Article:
Portman, who sported a long ponytail, and I sat at the gigantic mixing board. A dozen guys in suits from BBDO and Standard Oil hemmed and hawed. In the sound mix, they asked me to ask Richard if he could make one particular word cut through more clearly. Portman, in his inimitable fashion, turned around in his chair and said, “What the fuck does it matter? It’s just a commercial. Nobody watches this shit anyway!”

Ain’t much you can say to that. I couldn’t anyway.  I imagine they thought Portmen the devil incarnate. But I know that he believed he was the best in the business. Humility never entered his mind.

There are lots of people that excel at their craft in Hollywood. The Academy Awards recognize the finest actors, writers and directors. The Grammy’s reward the best singers and songwriters. The Emmy awards bring accolades to creators and performers in television. The Writers Guild and the Directors Guild both accord the finest writer or director of each year. And there are other guilds which recognize the costume designers, production designers, cinematographers, and others.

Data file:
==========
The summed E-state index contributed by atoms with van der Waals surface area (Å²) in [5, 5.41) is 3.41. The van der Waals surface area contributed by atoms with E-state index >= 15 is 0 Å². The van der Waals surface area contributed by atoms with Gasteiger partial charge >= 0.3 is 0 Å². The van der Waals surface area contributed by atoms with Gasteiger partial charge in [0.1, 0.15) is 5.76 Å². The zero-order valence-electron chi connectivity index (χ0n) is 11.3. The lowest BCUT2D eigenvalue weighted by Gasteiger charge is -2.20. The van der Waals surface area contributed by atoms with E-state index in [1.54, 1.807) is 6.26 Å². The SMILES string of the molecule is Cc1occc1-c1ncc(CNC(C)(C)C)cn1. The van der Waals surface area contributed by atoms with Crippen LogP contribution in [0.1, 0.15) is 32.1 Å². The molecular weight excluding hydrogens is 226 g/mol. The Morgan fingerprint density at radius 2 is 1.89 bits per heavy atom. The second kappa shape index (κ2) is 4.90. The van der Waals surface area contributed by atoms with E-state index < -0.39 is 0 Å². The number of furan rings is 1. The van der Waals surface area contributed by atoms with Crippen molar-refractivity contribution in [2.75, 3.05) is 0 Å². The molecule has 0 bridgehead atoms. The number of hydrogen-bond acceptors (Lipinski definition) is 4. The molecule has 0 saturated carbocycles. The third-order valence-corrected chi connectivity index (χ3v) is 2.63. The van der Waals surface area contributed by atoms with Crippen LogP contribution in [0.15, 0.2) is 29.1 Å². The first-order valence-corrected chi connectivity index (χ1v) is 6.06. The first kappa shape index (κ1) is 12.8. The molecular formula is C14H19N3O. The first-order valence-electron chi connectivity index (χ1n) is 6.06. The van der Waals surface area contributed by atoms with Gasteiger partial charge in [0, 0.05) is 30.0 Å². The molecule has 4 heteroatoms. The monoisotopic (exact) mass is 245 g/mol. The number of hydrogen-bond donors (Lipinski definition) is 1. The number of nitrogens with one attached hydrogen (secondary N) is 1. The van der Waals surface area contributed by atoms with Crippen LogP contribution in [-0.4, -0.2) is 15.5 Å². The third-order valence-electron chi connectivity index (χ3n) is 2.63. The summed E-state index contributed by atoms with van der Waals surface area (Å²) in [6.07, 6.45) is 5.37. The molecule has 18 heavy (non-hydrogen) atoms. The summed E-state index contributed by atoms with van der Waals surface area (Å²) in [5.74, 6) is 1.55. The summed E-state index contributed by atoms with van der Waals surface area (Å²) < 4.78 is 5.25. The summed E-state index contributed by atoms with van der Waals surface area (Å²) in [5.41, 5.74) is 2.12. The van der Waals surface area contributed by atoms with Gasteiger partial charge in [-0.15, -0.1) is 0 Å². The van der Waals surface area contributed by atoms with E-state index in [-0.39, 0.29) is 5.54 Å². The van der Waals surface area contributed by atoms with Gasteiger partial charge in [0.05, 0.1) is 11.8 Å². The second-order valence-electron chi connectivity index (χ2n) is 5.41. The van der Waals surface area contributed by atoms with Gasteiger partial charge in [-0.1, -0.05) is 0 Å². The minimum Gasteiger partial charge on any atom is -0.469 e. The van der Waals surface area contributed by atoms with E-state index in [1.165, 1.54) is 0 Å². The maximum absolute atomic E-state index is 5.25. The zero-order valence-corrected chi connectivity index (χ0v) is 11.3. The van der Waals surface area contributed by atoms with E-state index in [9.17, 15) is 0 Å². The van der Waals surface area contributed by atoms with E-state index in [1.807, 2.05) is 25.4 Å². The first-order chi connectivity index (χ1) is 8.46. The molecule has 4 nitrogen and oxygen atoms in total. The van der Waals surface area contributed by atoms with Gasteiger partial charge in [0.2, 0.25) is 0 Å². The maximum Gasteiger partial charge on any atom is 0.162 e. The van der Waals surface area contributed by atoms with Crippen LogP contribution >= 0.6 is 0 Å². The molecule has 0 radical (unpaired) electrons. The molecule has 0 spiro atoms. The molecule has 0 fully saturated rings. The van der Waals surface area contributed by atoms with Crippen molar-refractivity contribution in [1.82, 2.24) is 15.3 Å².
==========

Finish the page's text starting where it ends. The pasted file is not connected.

Performers and technicians who know that they are the best will stand by what they create. Another person I consider to be incredible at his craft was Tim McIntire. He was the hottest voice-over talent in Hollywood—his Orson Wells baritone was recognizable on hundreds of movie trailers and TV commercials. But he hated it. He only wanted to be a singer/songwriter, financing and making his own demos.

When I finished my documentary on rodeo cowboys, Tim offered to score my entire film and already had a theme song in mind for the opening credits. I was so grateful I didn’t know what to say. For the title song, we went into a studio in Hollywood with a twenty-four-track board.  Lined up on the narrow shelf in front of the mixing board was a smorgasbord of fortification: a jelly jar of cocaine, a half-dozen joints, a bottle of Southern Comfort, beer, potato chips, and cookies. I doubt this was the number-one diet on AA or Weight Watchers.

First he played through the theme song he’d written for me, “Ride in the Rodeo,” about a crippled kid who couldn’t walk. In the song, the kid’s parents tied him onto a horse, and he became a bronc rider. Genius. It captured the essence of cowboy macho and touched your heart at the same time.